AI X-ray screening tool is twice as effective at discovering lung cancer as ... trends now
Artificial intelligence (AI) is more than twice as good as radiologists alone at screening patients for lung cancer, according to new research.
In a real-world setting, machine learning-based software significantly boosted the identification of lung nodules on chest X-rays.
The technique is more sensitive and less likely to miss cases that need immediate treatment. It could improve survival rates for one of the deadliest forms of the disease.
The abnormal growths commonly form after infections. In some cases, they can be a sign of cancer.
It comes after a new trial in the UK found that AI technology could also detect bowel cancer cases that humans miss. Lung and bowel cancers are among the most common cancers in the United States.
The above scan is from a patient in the trial. On the left, the scan looked at by doctors is shown with an arrow pointing to the lung nodule diagnosed as cancer. On the right, the scan fed into the AI is shown with the green dot over the same lung nodule. The dot indicates that the machine has detected a nodule that should be checked for cancer
Co-author Dr Jin Mo Goo, of Seoul National University Hospital, said: 'Detecting lung nodules, a primary finding of lung cancer, is one of the crucial tasks in chest X-rays.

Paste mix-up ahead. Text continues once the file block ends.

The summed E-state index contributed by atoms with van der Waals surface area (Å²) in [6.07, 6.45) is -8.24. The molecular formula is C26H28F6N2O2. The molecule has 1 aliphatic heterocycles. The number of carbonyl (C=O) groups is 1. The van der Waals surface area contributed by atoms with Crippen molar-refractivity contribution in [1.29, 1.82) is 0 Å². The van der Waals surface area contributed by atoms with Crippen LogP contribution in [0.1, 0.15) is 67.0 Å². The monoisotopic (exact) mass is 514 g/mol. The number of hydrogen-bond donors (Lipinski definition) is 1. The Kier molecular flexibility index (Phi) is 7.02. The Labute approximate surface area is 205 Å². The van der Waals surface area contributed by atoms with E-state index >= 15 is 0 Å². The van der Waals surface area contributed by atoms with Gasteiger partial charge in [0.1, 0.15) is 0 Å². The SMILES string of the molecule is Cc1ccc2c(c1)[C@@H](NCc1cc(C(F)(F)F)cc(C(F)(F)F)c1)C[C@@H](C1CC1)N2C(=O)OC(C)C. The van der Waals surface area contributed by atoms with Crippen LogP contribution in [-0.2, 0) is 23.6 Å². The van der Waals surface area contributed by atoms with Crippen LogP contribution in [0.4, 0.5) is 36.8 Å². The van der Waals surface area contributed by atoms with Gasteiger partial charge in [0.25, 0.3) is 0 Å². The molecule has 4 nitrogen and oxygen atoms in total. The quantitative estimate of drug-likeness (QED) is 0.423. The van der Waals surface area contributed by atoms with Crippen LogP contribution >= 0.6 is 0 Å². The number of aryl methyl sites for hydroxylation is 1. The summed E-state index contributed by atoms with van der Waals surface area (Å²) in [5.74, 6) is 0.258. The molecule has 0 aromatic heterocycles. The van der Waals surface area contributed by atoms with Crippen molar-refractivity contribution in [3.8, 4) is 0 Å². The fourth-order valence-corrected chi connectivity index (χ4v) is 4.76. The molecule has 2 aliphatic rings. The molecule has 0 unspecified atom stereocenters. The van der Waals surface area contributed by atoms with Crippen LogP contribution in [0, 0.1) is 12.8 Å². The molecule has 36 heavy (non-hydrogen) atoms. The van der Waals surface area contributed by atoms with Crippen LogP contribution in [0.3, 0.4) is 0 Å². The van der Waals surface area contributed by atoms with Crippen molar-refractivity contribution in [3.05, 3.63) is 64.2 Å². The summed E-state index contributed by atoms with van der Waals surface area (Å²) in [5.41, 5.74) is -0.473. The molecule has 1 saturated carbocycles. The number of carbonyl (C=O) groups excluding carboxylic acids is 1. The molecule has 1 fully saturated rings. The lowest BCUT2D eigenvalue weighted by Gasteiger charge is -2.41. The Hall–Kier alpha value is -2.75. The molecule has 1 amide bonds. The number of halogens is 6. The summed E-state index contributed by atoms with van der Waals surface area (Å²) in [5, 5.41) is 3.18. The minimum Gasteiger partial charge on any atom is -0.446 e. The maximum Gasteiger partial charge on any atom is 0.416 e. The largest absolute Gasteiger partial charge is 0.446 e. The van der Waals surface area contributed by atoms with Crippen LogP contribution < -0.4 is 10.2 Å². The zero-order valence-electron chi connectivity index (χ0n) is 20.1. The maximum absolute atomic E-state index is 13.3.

'Many studies have suggested AI-based computer-aided detection software can improve radiologists' performance, but it is not widely used.'
Lung cancer is too often diagnosed after it has spread owing to there being few initial symptoms.
An estimated 238,340 people will be diagnosed with lung cancer in 2023 in the US, although this is trending downwards — likely driven by fewer people smoking.
Approximately 127,070 American lives are lost to the disease annually.
For the study, researchers included 10,476 patients, who underwent chest X-rays at a screening center between June 2020 and December 2021.
Dr Goo said: 'As our trial was conducted with a pragmatic approach, almost all enrolled participants were included, which is a real clinical setting.'
It took into account age, sex and past history of lung cancer. One in nine (11 percent) were current or former smokers.
The participants were randomly and evenly divided into two groups - AI or not-AI. The first group's X-rays were analyzed by one of three radiologists using AI, while the second group's were interpreted without the technology.
In 0.59 percent of cases, lung nodules requiring action were detected using AI — compared to 0.25 percent of the others whose images were reviewed only by